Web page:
Category: Startups

5 Killer Mistakes – Part 1

There are 5 big mistakes that will kill a deal with a big fish. They are:

  1. Not meeting the client’s expectations
  2. Mishandling a client crisis
  3. Taking on more than you can handle
  4. Putting all your eggs in one basket
  5. Up cash creek without a paddle

Any one or combination of these can not only kill the partnership but have the ability to take down your company as well. We’re going to take a bit of time to talk about each one of these, in this lesson we’ll cover the first two.

Not Meeting Client’s Expectations

It’s essential you give your client’s exactly what you promised during the negotiation portion of your relationship. If an event does happen where there is no way to meet the client’s expectations, not only do you have to find a way to fix the situation, but you also have to find out where it all went wrong.

A couple of things could have contributed to this problem:

  1. Bad salesmanship. This could mean the salesperson was trying too hard to seal the deal and didn’t listen to the client’s needs.
  2. Lack of communication. This breakdown occurs between the salesperson and your operations department.

In order to avoid these mistakes, you need to put a clear plan of action into place that all of your sales staff needs to follow:

·         Think before you speak.

·         Give yourself a break.

·         Perfect your process.

·         Pre-format over-deliverables.

·         Stay hands-on throughout the entire process.

·         Define success.

Mishandling a Client Crisis

Crises will happen, but how you respond and fix them will define your company and interaction with your clients. You need to respond quickly and effectively. This will help you gain even more trust and confidence from your client.

Some simple tips can help you deal with any client crisis:

·         Take responsibility and apologize no matter who is at fault.

·         Act swiftly and effectively.

·         Step in and take control of the situation.

·         Never point fingers or place blame.

·         Stay in constant communication with your client.

·         Stay calm throughout the situation.

·         Keep your eye on the ball.

Now, that you know the top two mistakes you can make to kill a big fish deal, you’ll know better how to avoid making these mistakes in the first place and know how to put a plan of action into place in case of a crisis.

If you need help with any of this, try our FREE test drive to get all the help you could ever need.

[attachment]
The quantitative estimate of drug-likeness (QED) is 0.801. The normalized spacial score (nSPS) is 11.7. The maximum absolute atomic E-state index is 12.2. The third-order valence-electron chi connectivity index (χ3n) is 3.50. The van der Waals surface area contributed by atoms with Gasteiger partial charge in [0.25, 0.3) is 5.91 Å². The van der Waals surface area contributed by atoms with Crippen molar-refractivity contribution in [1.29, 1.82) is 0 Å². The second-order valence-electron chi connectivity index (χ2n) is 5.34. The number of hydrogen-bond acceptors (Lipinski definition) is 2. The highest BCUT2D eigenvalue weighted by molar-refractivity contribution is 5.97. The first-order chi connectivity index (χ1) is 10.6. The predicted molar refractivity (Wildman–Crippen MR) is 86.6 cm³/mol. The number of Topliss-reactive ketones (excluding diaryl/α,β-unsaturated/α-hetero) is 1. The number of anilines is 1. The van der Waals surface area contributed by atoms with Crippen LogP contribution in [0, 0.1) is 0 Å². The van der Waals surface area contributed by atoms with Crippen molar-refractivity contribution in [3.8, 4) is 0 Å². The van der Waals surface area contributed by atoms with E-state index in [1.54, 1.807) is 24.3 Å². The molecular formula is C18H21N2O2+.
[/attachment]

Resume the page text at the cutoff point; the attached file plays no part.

Next time we’ll talk about the 3rd and 4th killer mistake you can make in working with big fish clients.

Add Some Compost

In the last post we talked about the first three of the 7 specific areas you need to consider in your franchise prototype process. Here are all seven again:

·         Primary Aim

·         Strategic Objectives

·         Organizational Strategy

·         Management Strategy

·         People Strategy

·         Marketing Strategy

·         Systems Strategy

 These 7 areas will fine tune your plan for the ultimate level of success. Today we are going to cover the last four.

Think of constructing your business model like planting a tree. At first, it’s so small and weak you wonder if it will even make it through the night. But you keep watering, fertilizing and nurturing it. Your ideas will grow the trunk and each of these strategies will extend out as the branches of your now strong tree. Finding the perfect support staff, employees, vendors/suppliers and other relationships will make your tree flourish with leaves and flowers.

Management Strategy

The way you structure your management team is not only essential to your growth, but the happiness of your employees and, ultimately, your customers/clients. This strategy is results-oriented and doesn’t depend on the people, but the actual system that’s in place.

A management strategy is, in short, a set of standards that include goals, rules, a mission statement and other concrete things that tell your employees how to act, your management how to grow your business and your customers/clients what to expect.

These should all be in perfect alignment with your business goals.

Employee Appreciation

You need to put together a people strategy that shows your employees how you feel about their job performance and dedication to your business. They also need to understand “why” they are doing specific tasks. This helps them to personally connect to their job which in turn leads to better production and a happier workplace.

There are a number of strategies you can use to keep it interested at “the office”: